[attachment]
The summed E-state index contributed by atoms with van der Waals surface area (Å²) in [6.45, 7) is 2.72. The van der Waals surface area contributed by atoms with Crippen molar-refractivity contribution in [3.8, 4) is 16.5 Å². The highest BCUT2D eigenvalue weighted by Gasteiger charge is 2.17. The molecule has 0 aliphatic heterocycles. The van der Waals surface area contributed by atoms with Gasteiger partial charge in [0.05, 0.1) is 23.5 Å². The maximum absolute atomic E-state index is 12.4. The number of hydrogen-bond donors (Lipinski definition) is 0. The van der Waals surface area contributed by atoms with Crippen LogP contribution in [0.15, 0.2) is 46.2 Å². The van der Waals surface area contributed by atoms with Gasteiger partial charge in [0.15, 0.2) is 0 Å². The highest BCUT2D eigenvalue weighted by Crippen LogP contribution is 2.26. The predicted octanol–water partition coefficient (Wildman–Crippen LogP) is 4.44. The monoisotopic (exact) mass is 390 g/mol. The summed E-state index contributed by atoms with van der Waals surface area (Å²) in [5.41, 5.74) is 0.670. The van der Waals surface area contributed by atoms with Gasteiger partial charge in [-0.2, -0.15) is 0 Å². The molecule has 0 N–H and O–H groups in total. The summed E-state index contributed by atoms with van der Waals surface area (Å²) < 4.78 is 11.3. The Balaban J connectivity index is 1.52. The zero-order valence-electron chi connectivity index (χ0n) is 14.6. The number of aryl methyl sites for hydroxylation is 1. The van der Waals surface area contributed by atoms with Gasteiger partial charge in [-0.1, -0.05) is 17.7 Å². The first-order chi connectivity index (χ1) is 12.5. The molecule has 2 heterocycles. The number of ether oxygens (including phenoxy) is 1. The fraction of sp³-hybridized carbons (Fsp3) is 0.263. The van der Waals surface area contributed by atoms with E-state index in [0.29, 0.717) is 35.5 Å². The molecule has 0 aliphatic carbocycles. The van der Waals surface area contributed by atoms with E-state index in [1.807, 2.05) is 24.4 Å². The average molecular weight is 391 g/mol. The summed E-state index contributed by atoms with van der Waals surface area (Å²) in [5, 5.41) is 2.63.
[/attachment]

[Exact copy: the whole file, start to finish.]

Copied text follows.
The summed E-state index contributed by atoms with van der Waals surface area (Å²) in [6.45, 7) is 2.72. The van der Waals surface area contributed by atoms with Crippen molar-refractivity contribution in [3.8, 4) is 16.5 Å². The highest BCUT2D eigenvalue weighted by Gasteiger charge is 2.17. The molecule has 0 aliphatic heterocycles. The van der Waals surface area contributed by atoms with Gasteiger partial charge in [0.05, 0.1) is 23.5 Å². The maximum absolute atomic E-state index is 12.4. The number of hydrogen-bond donors (Lipinski definition) is 0. The van der Waals surface area contributed by atoms with Crippen LogP contribution in [0.15, 0.2) is 46.2 Å². The van der Waals surface area contributed by atoms with Gasteiger partial charge in [0.15, 0.2) is 0 Å². The highest BCUT2D eigenvalue weighted by Crippen LogP contribution is 2.26. The predicted octanol–water partition coefficient (Wildman–Crippen LogP) is 4.44. The monoisotopic (exact) mass is 390 g/mol. The summed E-state index contributed by atoms with van der Waals surface area (Å²) in [5.41, 5.74) is 0.670. The van der Waals surface area contributed by atoms with Gasteiger partial charge in [-0.2, -0.15) is 0 Å². The molecule has 0 N–H and O–H groups in total. The summed E-state index contributed by atoms with van der Waals surface area (Å²) < 4.78 is 11.3. The Balaban J connectivity index is 1.52. The zero-order valence-electron chi connectivity index (χ0n) is 14.6. The number of aryl methyl sites for hydroxylation is 1. The van der Waals surface area contributed by atoms with Gasteiger partial charge in [-0.1, -0.05) is 17.7 Å². The first-order chi connectivity index (χ1) is 12.5. The molecule has 2 heterocycles. The number of ether oxygens (including phenoxy) is 1. The fraction of sp³-hybridized carbons (Fsp3) is 0.263. The van der Waals surface area contributed by atoms with E-state index in [0.29, 0.717) is 35.5 Å². The molecule has 0 aliphatic carbocycles. The van der Waals surface area contributed by atoms with E-state index in [1.807, 2.05) is 24.4 Å². The average molecular weight is 391 g/mol. The summed E-state index contributed by atoms with van der Waals surface area (Å²) in [5, 5.41) is 2.63.